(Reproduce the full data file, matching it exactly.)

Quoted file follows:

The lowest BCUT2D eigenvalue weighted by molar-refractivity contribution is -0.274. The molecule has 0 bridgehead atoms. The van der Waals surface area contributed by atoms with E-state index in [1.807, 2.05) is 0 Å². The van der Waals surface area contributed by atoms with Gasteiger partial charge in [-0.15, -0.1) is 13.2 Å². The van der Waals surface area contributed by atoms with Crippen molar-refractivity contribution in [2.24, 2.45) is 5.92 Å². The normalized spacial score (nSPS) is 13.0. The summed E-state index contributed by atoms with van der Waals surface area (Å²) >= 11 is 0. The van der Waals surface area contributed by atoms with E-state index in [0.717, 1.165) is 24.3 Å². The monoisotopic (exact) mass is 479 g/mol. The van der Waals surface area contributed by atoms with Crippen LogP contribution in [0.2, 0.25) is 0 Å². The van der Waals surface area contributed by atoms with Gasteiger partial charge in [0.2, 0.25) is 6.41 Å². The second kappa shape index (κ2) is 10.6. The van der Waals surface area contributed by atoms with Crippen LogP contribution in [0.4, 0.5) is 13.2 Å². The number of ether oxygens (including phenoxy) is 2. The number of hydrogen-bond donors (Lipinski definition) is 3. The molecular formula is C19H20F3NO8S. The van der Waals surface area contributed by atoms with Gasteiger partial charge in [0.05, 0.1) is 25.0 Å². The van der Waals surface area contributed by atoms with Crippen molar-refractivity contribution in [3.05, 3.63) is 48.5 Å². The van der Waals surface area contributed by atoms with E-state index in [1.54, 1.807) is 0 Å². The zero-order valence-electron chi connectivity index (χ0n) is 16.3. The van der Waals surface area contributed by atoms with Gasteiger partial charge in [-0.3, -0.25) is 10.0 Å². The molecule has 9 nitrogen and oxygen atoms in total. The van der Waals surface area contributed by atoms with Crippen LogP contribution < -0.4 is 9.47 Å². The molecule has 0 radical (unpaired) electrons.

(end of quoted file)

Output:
The lowest BCUT2D eigenvalue weighted by molar-refractivity contribution is -0.274. The molecule has 0 bridgehead atoms. The van der Waals surface area contributed by atoms with E-state index in [1.807, 2.05) is 0 Å². The van der Waals surface area contributed by atoms with Gasteiger partial charge in [-0.15, -0.1) is 13.2 Å². The van der Waals surface area contributed by atoms with Crippen molar-refractivity contribution in [2.24, 2.45) is 5.92 Å². The normalized spacial score (nSPS) is 13.0. The summed E-state index contributed by atoms with van der Waals surface area (Å²) >= 11 is 0. The van der Waals surface area contributed by atoms with E-state index in [0.717, 1.165) is 24.3 Å². The monoisotopic (exact) mass is 479 g/mol. The van der Waals surface area contributed by atoms with Crippen LogP contribution in [0.2, 0.25) is 0 Å². The van der Waals surface area contributed by atoms with Gasteiger partial charge in [0.2, 0.25) is 6.41 Å². The second kappa shape index (κ2) is 10.6. The van der Waals surface area contributed by atoms with Crippen LogP contribution in [0.4, 0.5) is 13.2 Å². The number of ether oxygens (including phenoxy) is 2. The number of hydrogen-bond donors (Lipinski definition) is 3. The molecular formula is C19H20F3NO8S. The van der Waals surface area contributed by atoms with Gasteiger partial charge in [0.05, 0.1) is 25.0 Å². The van der Waals surface area contributed by atoms with Crippen molar-refractivity contribution in [3.05, 3.63) is 48.5 Å². The van der Waals surface area contributed by atoms with E-state index in [1.54, 1.807) is 0 Å². The zero-order valence-electron chi connectivity index (χ0n) is 16.3. The van der Waals surface area contributed by atoms with Gasteiger partial charge in [-0.3, -0.25) is 10.0 Å². The molecule has 9 nitrogen and oxygen atoms in total. The van der Waals surface area contributed by atoms with Crippen LogP contribution < -0.4 is 9.47 Å². The molecule has 0 radical (unpaired) electrons.